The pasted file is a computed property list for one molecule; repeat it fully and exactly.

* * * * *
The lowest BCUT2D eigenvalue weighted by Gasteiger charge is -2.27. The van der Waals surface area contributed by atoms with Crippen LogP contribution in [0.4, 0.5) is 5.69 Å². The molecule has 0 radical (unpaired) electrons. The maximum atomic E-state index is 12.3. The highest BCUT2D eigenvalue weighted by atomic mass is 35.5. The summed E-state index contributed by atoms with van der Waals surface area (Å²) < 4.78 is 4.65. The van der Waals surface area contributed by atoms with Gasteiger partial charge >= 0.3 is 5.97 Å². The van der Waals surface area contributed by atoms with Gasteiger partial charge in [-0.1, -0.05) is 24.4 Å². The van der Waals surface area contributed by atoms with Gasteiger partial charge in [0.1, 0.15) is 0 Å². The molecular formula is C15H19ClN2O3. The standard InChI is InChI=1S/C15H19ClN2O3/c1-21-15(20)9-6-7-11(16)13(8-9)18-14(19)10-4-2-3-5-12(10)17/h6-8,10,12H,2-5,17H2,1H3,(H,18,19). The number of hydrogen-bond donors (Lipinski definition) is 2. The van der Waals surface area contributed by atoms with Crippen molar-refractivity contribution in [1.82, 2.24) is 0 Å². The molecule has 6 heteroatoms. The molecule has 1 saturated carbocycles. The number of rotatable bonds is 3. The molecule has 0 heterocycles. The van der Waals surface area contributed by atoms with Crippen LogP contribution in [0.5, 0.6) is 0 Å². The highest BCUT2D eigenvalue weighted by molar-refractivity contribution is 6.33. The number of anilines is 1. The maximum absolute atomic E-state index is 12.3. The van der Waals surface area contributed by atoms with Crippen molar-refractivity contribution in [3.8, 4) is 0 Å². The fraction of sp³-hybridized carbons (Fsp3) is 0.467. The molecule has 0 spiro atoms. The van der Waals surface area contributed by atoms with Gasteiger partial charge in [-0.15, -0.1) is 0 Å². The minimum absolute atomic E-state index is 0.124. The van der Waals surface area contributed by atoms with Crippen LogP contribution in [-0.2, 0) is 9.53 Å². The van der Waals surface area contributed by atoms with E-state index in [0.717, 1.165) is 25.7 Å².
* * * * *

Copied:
The lowest BCUT2D eigenvalue weighted by Gasteiger charge is -2.27. The van der Waals surface area contributed by atoms with Crippen LogP contribution in [0.4, 0.5) is 5.69 Å². The molecule has 0 radical (unpaired) electrons. The maximum atomic E-state index is 12.3. The highest BCUT2D eigenvalue weighted by atomic mass is 35.5. The summed E-state index contributed by atoms with van der Waals surface area (Å²) < 4.78 is 4.65. The van der Waals surface area contributed by atoms with Gasteiger partial charge >= 0.3 is 5.97 Å². The van der Waals surface area contributed by atoms with Gasteiger partial charge in [-0.1, -0.05) is 24.4 Å². The van der Waals surface area contributed by atoms with Gasteiger partial charge in [0.1, 0.15) is 0 Å². The molecular formula is C15H19ClN2O3. The standard InChI is InChI=1S/C15H19ClN2O3/c1-21-15(20)9-6-7-11(16)13(8-9)18-14(19)10-4-2-3-5-12(10)17/h6-8,10,12H,2-5,17H2,1H3,(H,18,19). The number of hydrogen-bond donors (Lipinski definition) is 2. The van der Waals surface area contributed by atoms with Crippen molar-refractivity contribution in [1.82, 2.24) is 0 Å². The molecule has 6 heteroatoms. The molecule has 1 saturated carbocycles. The number of rotatable bonds is 3. The molecule has 0 heterocycles. The van der Waals surface area contributed by atoms with Crippen LogP contribution in [0.5, 0.6) is 0 Å². The highest BCUT2D eigenvalue weighted by molar-refractivity contribution is 6.33. The number of anilines is 1. The maximum absolute atomic E-state index is 12.3. The van der Waals surface area contributed by atoms with Crippen molar-refractivity contribution in [3.8, 4) is 0 Å². The fraction of sp³-hybridized carbons (Fsp3) is 0.467. The molecule has 0 spiro atoms. The van der Waals surface area contributed by atoms with Gasteiger partial charge in [-0.15, -0.1) is 0 Å². The minimum absolute atomic E-state index is 0.124. The van der Waals surface area contributed by atoms with Crippen LogP contribution in [-0.2, 0) is 9.53 Å². The van der Waals surface area contributed by atoms with E-state index in [0.717, 1.165) is 25.7 Å².